why is hurricane season from june to november


Subject: G1) When is hurricane season? Contributed by Neal Dorst (HRD) The Atlantic hurricane season is officially from 1 June to 30
November. There is nothing magical in these dates, and hurricanes
have occurred outside of these six months, but these dates were
selected to encompass over 97% of tropical activity. When the
Weather Bureau organized its new hurricane warning network in
1935 it scheduled a special telegraph line to connect the various
centers to run from June 15th through November 15th. Those
remained the start and end dates of the \’official\’ season until
1965, when it was decided to start at the begining of the month
of June and run until the end of November. The Atlantic basin shows a very peaked season from August through October,
with 78% of the tropical storm days, 87% of the minor (Saffir-Simpson
Scale categories 1 and 2 –
) hurricane days, and 96% of the major (Saffir-Simpson categories 3, 4 and 5) hurricane days occurring then ( ). Maximum activity is in early to mid September. Once in a few years there may be a tropical cyclone occurring \”out of season\” – primarily in May or December. (For more detailed information, see – \”What is my chance of having a tropical storm or hurricane strike by each month? \”) The Northeast Pacific basin has a broader peak with activity beginning in late May or early June and going until late October or early November with a peak in storminess in late August/early September.


NHC\’s official dates for this basin are from May 15th to November 30th. The Northwest Pacific basin has tropical cyclones occurring all year round regularly. There is no official definition of typhoon season for this reason. There is a distinct minimum in February and the first half of March, and the main season goes from July to November with a peak in late August/early September. The North Indian basin has a double peak of activity in May and November though tropical cyclones are seen from April to December. The severe cyclonic storms (>33 m/s winds [76 mph]) occur almost exclusively from April to June and late September to early December. The Southwest Indian and Australian/Southeast Indian basins have very similar annual cycles with tropical cyclones beginning in late October/early November, reaching a double peak in activity – one in mid-January and one in mid-February to early March, and then ending in May. The Australian/Southeast Indian basin February lull in activity is a bit more pronounced than the Southwest Indian basin\’s lull.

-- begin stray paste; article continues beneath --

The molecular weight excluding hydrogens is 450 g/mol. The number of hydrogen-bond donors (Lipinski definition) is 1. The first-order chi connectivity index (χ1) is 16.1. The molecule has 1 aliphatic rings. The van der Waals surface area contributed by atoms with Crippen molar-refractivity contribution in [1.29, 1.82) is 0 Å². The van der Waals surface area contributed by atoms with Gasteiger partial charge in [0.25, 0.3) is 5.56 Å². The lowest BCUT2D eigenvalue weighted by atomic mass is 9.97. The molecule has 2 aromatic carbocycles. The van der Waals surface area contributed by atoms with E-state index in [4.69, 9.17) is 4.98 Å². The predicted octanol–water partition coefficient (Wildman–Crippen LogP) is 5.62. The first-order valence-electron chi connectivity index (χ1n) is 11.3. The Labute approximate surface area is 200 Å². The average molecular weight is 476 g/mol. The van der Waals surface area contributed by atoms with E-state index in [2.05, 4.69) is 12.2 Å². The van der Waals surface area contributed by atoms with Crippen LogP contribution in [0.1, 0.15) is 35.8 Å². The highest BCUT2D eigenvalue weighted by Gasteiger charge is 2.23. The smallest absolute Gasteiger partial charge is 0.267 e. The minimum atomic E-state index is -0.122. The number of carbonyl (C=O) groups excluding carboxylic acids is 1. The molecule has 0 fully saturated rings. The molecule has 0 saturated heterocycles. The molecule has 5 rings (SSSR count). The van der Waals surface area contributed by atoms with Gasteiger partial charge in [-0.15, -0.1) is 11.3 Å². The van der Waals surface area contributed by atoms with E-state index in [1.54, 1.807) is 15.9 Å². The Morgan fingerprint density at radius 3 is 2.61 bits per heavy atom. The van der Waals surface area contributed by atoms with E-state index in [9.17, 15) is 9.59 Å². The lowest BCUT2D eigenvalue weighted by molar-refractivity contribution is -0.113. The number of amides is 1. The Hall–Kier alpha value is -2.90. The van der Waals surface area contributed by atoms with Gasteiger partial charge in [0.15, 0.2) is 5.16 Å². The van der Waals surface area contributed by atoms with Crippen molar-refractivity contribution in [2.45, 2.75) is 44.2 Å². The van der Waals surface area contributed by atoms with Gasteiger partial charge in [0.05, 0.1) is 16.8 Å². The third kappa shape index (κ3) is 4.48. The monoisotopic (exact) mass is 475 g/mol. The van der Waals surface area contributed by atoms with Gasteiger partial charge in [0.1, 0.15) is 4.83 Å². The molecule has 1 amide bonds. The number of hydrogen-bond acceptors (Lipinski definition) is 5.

The Australian/Southwest Pacific basin begin with tropical cyclone activity in late October/early November, reaches a single peak in late February/early March, and then fades out in early May. Globally, September is the most active month and May is the least active month. Last Revised : June 2, 2016 From mid-August through mid-October, the activity spikes, accounting for 78 percent of the tropical storm days, 87 percent of the category 1 and 2 hurricane days ( ), and a whopping 96 percent of the major (category 3, 4 and 5) hurricane days. Why does this peak period of activity begin so deep into summer? There certainly is no lack of disturbances throughout the entire six-month hurricane season. Tropical waves are coming off of the coast of Africa roughly every three days, and the very early and late parts of the year provide additional types of potential seedlings. What s different, though, is the environment that these potential tropical cyclones tend to encounter. Both dynamics (wind factors) and thermodynamics (temperature and moisture) play a role. Wind shear, which can tear disturbances apart before they strengthen, is strong in May, but gradually fades through June and July, reaching a minimum by mid to late August.

This minimum in the shear combines with favorable thermodynamics ocean temperatures in the deep tropics that increase with each day of summer sun, warmer air temperatures, and increasing atmospheric moisture. When the dynamics and thermodynamics are in sync, as they often are from mid-August through early October, disturbances like African tropical waves can easily strengthen. The statistical peak day of the hurricane season the day you are most likely to find a tropical cyclone somewhere in the Atlantic basin is September 10th. By mid-October, when winter begins to give autumn a little nudge, strong upper-level winds bring increased wind shear to much of the Atlantic basin, while both the air and water temperatures cool. The season is not over yet, but the areas where storms can form become limited. One thing that doesn t change as we move into and out of the peak of season is the need to be vigilant and. Because it doesn t matter whether activity levels are high or low it only takes one storm to make it a bad year for you. For more information about hurricane season please visit NOAA\’s.

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